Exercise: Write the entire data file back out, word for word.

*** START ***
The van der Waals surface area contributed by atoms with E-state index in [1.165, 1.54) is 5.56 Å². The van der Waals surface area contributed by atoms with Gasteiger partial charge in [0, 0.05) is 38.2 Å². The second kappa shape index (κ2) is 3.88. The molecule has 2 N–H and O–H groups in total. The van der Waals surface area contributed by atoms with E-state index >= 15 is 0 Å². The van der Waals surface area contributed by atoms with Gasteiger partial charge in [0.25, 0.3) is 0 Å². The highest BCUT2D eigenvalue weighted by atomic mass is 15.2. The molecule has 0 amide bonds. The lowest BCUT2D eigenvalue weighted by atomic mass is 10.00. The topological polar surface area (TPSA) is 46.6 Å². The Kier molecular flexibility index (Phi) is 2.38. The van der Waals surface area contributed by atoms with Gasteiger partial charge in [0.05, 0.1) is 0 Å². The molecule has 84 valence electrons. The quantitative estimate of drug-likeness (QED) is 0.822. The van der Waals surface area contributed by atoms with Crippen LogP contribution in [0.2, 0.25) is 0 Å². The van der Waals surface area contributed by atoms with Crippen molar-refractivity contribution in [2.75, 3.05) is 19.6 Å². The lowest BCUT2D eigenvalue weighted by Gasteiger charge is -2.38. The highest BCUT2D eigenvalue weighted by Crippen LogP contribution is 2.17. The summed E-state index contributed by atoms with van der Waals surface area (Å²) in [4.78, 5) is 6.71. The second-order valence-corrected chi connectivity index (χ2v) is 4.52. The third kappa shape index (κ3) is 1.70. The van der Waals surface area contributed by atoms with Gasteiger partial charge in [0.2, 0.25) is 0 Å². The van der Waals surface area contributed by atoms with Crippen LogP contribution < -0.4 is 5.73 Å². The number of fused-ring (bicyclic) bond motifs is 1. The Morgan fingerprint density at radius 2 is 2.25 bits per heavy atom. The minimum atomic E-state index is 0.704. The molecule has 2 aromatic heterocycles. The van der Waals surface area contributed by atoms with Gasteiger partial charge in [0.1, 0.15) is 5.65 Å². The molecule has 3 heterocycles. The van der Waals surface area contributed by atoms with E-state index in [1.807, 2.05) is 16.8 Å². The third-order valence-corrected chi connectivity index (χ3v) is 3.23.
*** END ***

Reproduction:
The van der Waals surface area contributed by atoms with E-state index in [1.165, 1.54) is 5.56 Å². The van der Waals surface area contributed by atoms with Gasteiger partial charge in [0, 0.05) is 38.2 Å². The second kappa shape index (κ2) is 3.88. The molecule has 2 N–H and O–H groups in total. The van der Waals surface area contributed by atoms with E-state index >= 15 is 0 Å². The van der Waals surface area contributed by atoms with Gasteiger partial charge in [0.25, 0.3) is 0 Å². The highest BCUT2D eigenvalue weighted by atomic mass is 15.2. The molecule has 0 amide bonds. The lowest BCUT2D eigenvalue weighted by atomic mass is 10.00. The topological polar surface area (TPSA) is 46.6 Å². The Kier molecular flexibility index (Phi) is 2.38. The van der Waals surface area contributed by atoms with Gasteiger partial charge in [0.05, 0.1) is 0 Å². The molecule has 84 valence electrons. The quantitative estimate of drug-likeness (QED) is 0.822. The van der Waals surface area contributed by atoms with Crippen LogP contribution in [0.2, 0.25) is 0 Å². The van der Waals surface area contributed by atoms with Crippen molar-refractivity contribution in [2.75, 3.05) is 19.6 Å². The lowest BCUT2D eigenvalue weighted by Gasteiger charge is -2.38. The highest BCUT2D eigenvalue weighted by Crippen LogP contribution is 2.17. The summed E-state index contributed by atoms with van der Waals surface area (Å²) in [4.78, 5) is 6.71. The second-order valence-corrected chi connectivity index (χ2v) is 4.52. The third kappa shape index (κ3) is 1.70. The van der Waals surface area contributed by atoms with Gasteiger partial charge in [0.2, 0.25) is 0 Å². The van der Waals surface area contributed by atoms with Crippen LogP contribution < -0.4 is 5.73 Å². The number of fused-ring (bicyclic) bond motifs is 1. The Morgan fingerprint density at radius 2 is 2.25 bits per heavy atom. The minimum atomic E-state index is 0.704. The molecule has 2 aromatic heterocycles. The van der Waals surface area contributed by atoms with Gasteiger partial charge in [0.1, 0.15) is 5.65 Å². The molecule has 3 heterocycles. The van der Waals surface area contributed by atoms with E-state index in [1.807, 2.05) is 16.8 Å². The third-order valence-corrected chi connectivity index (χ3v) is 3.23.